So all the food was great. The odd thing was the service. We waited forever to get in and then our food was brought out so quickly we felt rushed. Perhaps because we were one of the last seatings, the kitchen was closing down. Then, after our rushed meal, our server never came around to see how things were, offer coffee or dessert, or even the check! We waited another half hour before flagging someone else down to get the bill. Then after paying, by credit card, they told us to tip in cash. I needed to make change to leave a proper tip, but the server never came by again...I felt bad leaving a measly tip, but there wasn't anything I could do. The food was good enough that I'll give Agnanti another try. Next time I'll make a reservation, and hope for the best.
El Boqueron serves authentic and traditional tapas, that is, small entree dinner portions from various regions of Spain. We dish up exquisite dishes that leave your mouth savoring for more.
El Boqueron is right on the corner near V's apartment and though she's lived there for nearly two years, we've never been. Finally it seemed like a good time to try it out. The restaurant seems a little too fancy for its location next to the elevated subway tracks in Astoria, the prices of some entrees seem a little high, but we enjoyed the food and the friendly service.
Continuing our trend, and because of the fact that this was a tapas restaurant, we ordered a few little dishes, starting with a spinach salad. It was served with warm crunchy bacon bits and a very nice dressing, which made for a good start to our meal. Next we had a few slices of Manchego cheese, a white Spanish cheese, that is to me, kind of like a mix between cheddar and Parmesan.
From the hot tapas choices, we tried the stuffed mushrooms, which weren't quite as good as we'd hoped. I think because they were rather small mushrooms, and the stuffing, vegetables and bacon, wasn't very bacony. Overall they tasted fine but weren't amazing.
We also tried (for the second time this week) chicken croquettes. About the size of two 'tots,' they were crispy with an almost creamy filling of ground chicken. There was some kind of white cream sauce on the side which was great to spread on the hot 'tot' to cool it down a bit. (I had originally posted this as a description from another restaurant, but that was a mix up and has been corrected for the record).
Our last 'tapa' was my favorite, and probably the simplest too. Chorizo sausage cooked with Rioja wine, was served sizzling in a crock. Hot and perfectly seasoned, not too tough and not too dry, the sausage was very good. It was a nice way to end the meal too. We decided against dessert and that made for a reasonable bill and a satisfying meal.
As V and I were discussing what to order, we decided to take a route we've tried several times before, opting for a few appetizers, rather than individual entrees. I suggested we try a dip and V agreed saying, "I'd try anything but the carrot dip." Admittedly carrot dip does sound a little strange, but it was one I was intrigued by. I wasn't sure if it would be hot or cold, crunchy or creamy, good or bad. The menu described it as "sautéed grated carrots, garlicky homemade yogurt." I had to ask our server if I could try just a spoonful. (V tells me I'm a little crazy.) Our server obliged and brought me a little mini dish to try. I really liked it–a perfect texture that wasn't too creamy like baby food or too crunchy and raw, it wasn't chilled cold but not served hot either. The garlic flavor was well balanced with the yogurt and not too strong. Perhaps next time we'll try a full order!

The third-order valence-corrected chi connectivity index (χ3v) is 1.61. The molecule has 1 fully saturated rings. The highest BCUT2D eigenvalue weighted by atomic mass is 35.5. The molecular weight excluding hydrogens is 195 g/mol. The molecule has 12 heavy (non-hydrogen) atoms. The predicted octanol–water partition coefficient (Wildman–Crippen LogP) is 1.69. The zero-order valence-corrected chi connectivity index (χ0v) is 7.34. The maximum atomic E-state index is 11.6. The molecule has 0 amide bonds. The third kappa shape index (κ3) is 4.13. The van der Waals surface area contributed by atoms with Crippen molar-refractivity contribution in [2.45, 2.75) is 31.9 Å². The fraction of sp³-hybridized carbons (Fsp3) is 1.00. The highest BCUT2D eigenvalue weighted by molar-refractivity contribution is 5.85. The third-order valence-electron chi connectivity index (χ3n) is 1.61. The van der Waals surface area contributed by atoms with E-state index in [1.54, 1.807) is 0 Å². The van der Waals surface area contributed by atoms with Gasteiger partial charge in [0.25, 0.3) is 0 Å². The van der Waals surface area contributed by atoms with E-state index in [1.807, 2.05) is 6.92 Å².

We ended up ordering the Crabmeat & Artichoke Dip, which was served warm and too was quite good. I found it a little too chunky but really this is a personal preference. The portion was reasonable, especially with our other orders coming.
The Brazilian Coxinha was a chicken croquette with catupiry cheese (a Brazilian cream cheese). The single croquette was a good size and the filling was creamy which was nice with the crunchy crust.
Next we tried Puro Turco, cheese rolls. These reminded me of a cross between the state fair and egg rolls. The hand rolled dough was stuffed with feta cheese & parsley and was hot, crunchy, salty and creamy all at the same time. Great.
Finally we tried the house specialty, a vegetarian dish called Red Sonja. It consists of "red lentil patties with cracked wheat (bulgur), scallion, parsley & oriental spices on a bed of lettuce with lemon wedges." Even from this description, it is hard for us to comprehend what would come from the kitchen. The 'patties' were kind of like a raw mash of all the ingredients. We sprinkled a little lemon juice over the top and with some guidance from our server, picked up the patty in the lettuce leaf for a bite. It had a nice texture which was complimented by the crunch of the lettuce leaf and the flavors were very good–not too strong, just a good mellow mix of fresh tastes.
For dessert we tried another specialty, Warm Semolina Helva with Ice-cream. It was kind of Mundo's take of fried ice cream: a scoop of vanilla ice cream surrounded by a warm, soft shell of coarse-ground semolina flour, with pinenuts, pistachios, walnuts and cinnamon sprinkled over the top. It was really a unique dish, and one that I really enjoyed if only because slightly melted ice cream is one of my favorite desserts.
Mundo really is a great find, the small space means you will get great service and personal attention, the location makes it affordable and the cuisine is authentic and delicious. I'm happy we went back.